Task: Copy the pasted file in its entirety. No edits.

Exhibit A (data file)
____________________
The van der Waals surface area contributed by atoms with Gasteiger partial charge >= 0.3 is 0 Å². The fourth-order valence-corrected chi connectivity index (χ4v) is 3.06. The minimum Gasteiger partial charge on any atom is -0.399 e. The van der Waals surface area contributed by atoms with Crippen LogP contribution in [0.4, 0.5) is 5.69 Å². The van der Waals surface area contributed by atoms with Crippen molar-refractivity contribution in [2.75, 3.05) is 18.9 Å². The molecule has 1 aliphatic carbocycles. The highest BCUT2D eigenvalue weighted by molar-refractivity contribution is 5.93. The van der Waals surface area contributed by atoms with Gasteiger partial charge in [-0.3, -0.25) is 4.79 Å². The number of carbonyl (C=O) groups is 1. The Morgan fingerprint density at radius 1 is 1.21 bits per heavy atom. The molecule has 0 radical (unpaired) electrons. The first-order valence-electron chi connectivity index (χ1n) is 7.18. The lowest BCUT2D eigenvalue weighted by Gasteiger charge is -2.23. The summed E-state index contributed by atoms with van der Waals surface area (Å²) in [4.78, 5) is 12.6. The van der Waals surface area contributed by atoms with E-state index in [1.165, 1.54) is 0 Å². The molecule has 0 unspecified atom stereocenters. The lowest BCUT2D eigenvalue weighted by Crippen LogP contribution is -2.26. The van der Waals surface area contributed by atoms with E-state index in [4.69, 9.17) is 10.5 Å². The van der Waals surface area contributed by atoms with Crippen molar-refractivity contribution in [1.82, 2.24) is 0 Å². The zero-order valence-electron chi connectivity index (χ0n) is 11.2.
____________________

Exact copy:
The van der Waals surface area contributed by atoms with Gasteiger partial charge >= 0.3 is 0 Å². The fourth-order valence-corrected chi connectivity index (χ4v) is 3.06. The minimum Gasteiger partial charge on any atom is -0.399 e. The van der Waals surface area contributed by atoms with Crippen LogP contribution in [0.4, 0.5) is 5.69 Å². The van der Waals surface area contributed by atoms with Crippen molar-refractivity contribution in [2.75, 3.05) is 18.9 Å². The molecule has 1 aliphatic carbocycles. The highest BCUT2D eigenvalue weighted by molar-refractivity contribution is 5.93. The van der Waals surface area contributed by atoms with Gasteiger partial charge in [-0.3, -0.25) is 4.79 Å². The number of carbonyl (C=O) groups is 1. The Morgan fingerprint density at radius 1 is 1.21 bits per heavy atom. The molecule has 0 radical (unpaired) electrons. The first-order valence-electron chi connectivity index (χ1n) is 7.18. The lowest BCUT2D eigenvalue weighted by Gasteiger charge is -2.23. The summed E-state index contributed by atoms with van der Waals surface area (Å²) in [4.78, 5) is 12.6. The van der Waals surface area contributed by atoms with E-state index in [1.165, 1.54) is 0 Å². The molecule has 0 unspecified atom stereocenters. The lowest BCUT2D eigenvalue weighted by Crippen LogP contribution is -2.26. The van der Waals surface area contributed by atoms with E-state index in [4.69, 9.17) is 10.5 Å². The van der Waals surface area contributed by atoms with Crippen molar-refractivity contribution in [1.82, 2.24) is 0 Å². The zero-order valence-electron chi connectivity index (χ0n) is 11.2.